It has been more than 7 days I have been trying to prove this following result using Harmonic Numbers Let me add this

Proving $\left(1-\frac13+\frac15-\frac17+\cdots\right)^2=\frac38\left(\frac1{1^2}+\frac1{2^2}+\frac1{3^2}+\frac1{4^2}+\cdots\right)$ doesn't answer my question as I'm looking for the proof-based using Harmonic Numbers. If possible, I would like to avoid integration for the series so that I at least could get the intuitional background.

  • My attempts: I could prove

The LHS: $\left(1-\frac13+\frac15-\frac17+\cdots\right)^2= \lim_{x\to 1}(\tan^{-1}x)^2$ which because of the this square of the series I was looking for a non-squared series which later

$$\tan^{-1}\frac1x = \sum_{k\ge0}\frac{(-1)^k}{(2k+1)x^{2k}} $$

Which later for $(\tan^{-1}x)^2 =(\sum_{k\ge0}\frac{(-1)^k}{(2k+1)x^{2k}} )^2 $ Or $$(\tan^{-1}x)^2 = \sum_{q\ge0}\sum_{p\ge0} \frac {(-1)^{p+q}}{(2p+1)(2q+1)}x^{2{(p+q+1)}}$$

In the end I could find this beautiful formula(For me at least) $$\color{blue}{(\tan^{-1}(x))^2 = \sum_{k =1}^{\infty}\frac {(-1)^{k-1}}{k}h_kx^{2k} }$$

$$\text{ Where } h_k = \sum_{i =1}^{k}\frac 1{2i-1} = H_{2k} - \frac12H_k$$

Which later using $$\sum_{k =1}^x a_kb_k = S_xb_x - \sum_{k =1}^{x-1}S_k(b_{k+1} - b_k)$$

$$\sum_{k =1}^\infty\frac{(-1)^{k-1}(H_{2k} - \frac12H_{k})}{k} = \lim_{x\to\infty}\left(H'_x(H_{2x} -\frac12H_x) - \sum_{k =1}^{x -1}\frac {H'_k}{2k+1}\right) $$

I tried to use a few other identities so that I at least could end up to $\zeta(2), Li_n(x)$ but I'm stuck and don't know how to go forward


$$f(x) = \sum_{k =1}^{\infty}\frac {h_kx^{2k-1}}{2k-1} \text { , } |x|< 1$$ $$f\left(\frac x{2-x}\right) = \frac18\log^2(1-x) + \frac12Li_2(x)$$ Where, $Li_n(1) = \zeta(n)$

  • I do not want to use facts like $\frac π4,\frac{π^2}{6}$ I'm looking for the complete proof that bridges square of alternate odd harmonic number series with a sum of reciprocals of squared natural numbers.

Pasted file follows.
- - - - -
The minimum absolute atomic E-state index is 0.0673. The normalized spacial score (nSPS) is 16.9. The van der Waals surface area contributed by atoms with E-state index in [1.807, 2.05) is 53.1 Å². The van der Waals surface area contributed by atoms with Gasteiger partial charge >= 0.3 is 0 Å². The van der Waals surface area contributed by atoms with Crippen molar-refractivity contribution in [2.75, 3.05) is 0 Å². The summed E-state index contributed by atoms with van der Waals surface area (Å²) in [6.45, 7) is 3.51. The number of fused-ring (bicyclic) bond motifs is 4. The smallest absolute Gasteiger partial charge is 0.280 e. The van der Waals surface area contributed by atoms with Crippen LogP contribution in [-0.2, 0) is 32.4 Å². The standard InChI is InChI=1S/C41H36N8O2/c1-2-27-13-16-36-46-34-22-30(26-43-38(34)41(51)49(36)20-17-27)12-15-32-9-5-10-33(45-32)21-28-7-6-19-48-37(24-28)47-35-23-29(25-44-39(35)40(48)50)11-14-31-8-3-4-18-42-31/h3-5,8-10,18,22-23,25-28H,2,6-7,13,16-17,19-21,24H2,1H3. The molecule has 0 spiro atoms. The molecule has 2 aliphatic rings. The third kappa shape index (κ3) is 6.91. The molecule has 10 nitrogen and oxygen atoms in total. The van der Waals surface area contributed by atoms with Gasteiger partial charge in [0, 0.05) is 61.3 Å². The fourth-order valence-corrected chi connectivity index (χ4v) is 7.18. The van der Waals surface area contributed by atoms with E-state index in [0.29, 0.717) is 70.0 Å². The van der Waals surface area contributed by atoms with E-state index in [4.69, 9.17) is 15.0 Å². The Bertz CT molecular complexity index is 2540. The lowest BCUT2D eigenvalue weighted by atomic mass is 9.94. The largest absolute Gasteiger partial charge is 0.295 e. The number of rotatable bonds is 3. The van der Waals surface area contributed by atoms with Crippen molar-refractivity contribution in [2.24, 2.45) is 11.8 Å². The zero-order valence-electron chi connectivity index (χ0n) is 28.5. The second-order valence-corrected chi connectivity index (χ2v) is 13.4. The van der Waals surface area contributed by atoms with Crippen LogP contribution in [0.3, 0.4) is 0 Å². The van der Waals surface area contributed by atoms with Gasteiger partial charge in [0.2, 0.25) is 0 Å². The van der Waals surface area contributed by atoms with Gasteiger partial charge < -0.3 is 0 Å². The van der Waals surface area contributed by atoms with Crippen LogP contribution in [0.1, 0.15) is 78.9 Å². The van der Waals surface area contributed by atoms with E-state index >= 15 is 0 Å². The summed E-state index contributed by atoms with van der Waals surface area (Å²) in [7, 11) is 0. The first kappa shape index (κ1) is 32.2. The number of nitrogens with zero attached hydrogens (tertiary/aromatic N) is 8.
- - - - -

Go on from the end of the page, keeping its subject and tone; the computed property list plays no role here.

• Why did I add this problem to MSE? I'm really not able to find time for solving maths and can't live stable without solving it at the same time. Even If I'll have time most of all my time goes into finding things that are already(invented) as I lack mathematical background most of all of the above formulas are from Ramanujan's lost notebook and most of all my time goes in shuffling pages... I Hope MSE can help me live obsessed-free life...haha

  • $\begingroup$ I don't want to be get upvoted but please try to add your valuable suggestions before downvoting or else if it's that easy to prove using Harmonic Numbers then please don't forget you are always welcome to add your answer I'll bounty all my reputations if answered < 7days else: all upvotes of this question: $\endgroup$
    – Darshan P.
    Commented Nov 18, 2021 at 7:37
  • $\begingroup$ Does this answers your question ? $\endgroup$
    – Tryhard
    Commented Nov 18, 2021 at 12:50
  • $\begingroup$ @Tryhard It would but isn't devoted to Harmonic# also uses substitution over integrals which (sorry)lacks the fragrant sense of intuition(at least for me) $\endgroup$
    – Darshan P.
    Commented Nov 18, 2021 at 12:57
  • 1
    $\begingroup$ I think you forgot to add the tags " harmonic-number" and " alternative-prood" . $\endgroup$ Commented Nov 18, 2021 at 13:32
  • $\begingroup$ So basically you want to prove ( by series manipulation) $\sum_{n=1}^\infty (-1)^{n-1} \frac{2H_{2n}-H_n}{n}=\frac34\sum_{n=1}^\infty \frac1{n^2}$ $\endgroup$ Commented Nov 18, 2021 at 15:11

1 Answer 1



Use Newton-Gregory series $$\tan^{-1}1=1-1/3+1/5-1/7+...=\frac{\pi}{4}$$ and a series due to Fourier theorem $$\sum_{n=1}^{\infty} \frac{1}{n^2}=\frac{\pi^2}{6}$$

  • $\begingroup$ Thanks, but refer it is to be proved disregarding the fact that $\frac {\pi}{4}$ $\endgroup$
    – Darshan P.
    Commented Nov 18, 2021 at 9:32
  • 3
    $\begingroup$ The Gregory series is elementary but finding $\sum_n 1/n^2$ is deeper, which is why the OP did not succeed. $\endgroup$ Commented Nov 18, 2021 at 9:35
  • 2
    $\begingroup$ @DanielWainfleet Exactly Daniel, However, I know almost all possible ways to find $\sum\frac1{n^2} = \frac {\pi^2}{6}$ but sorry I don't want to use these facts. $\endgroup$
    – Darshan P.
    Commented Nov 18, 2021 at 9:39

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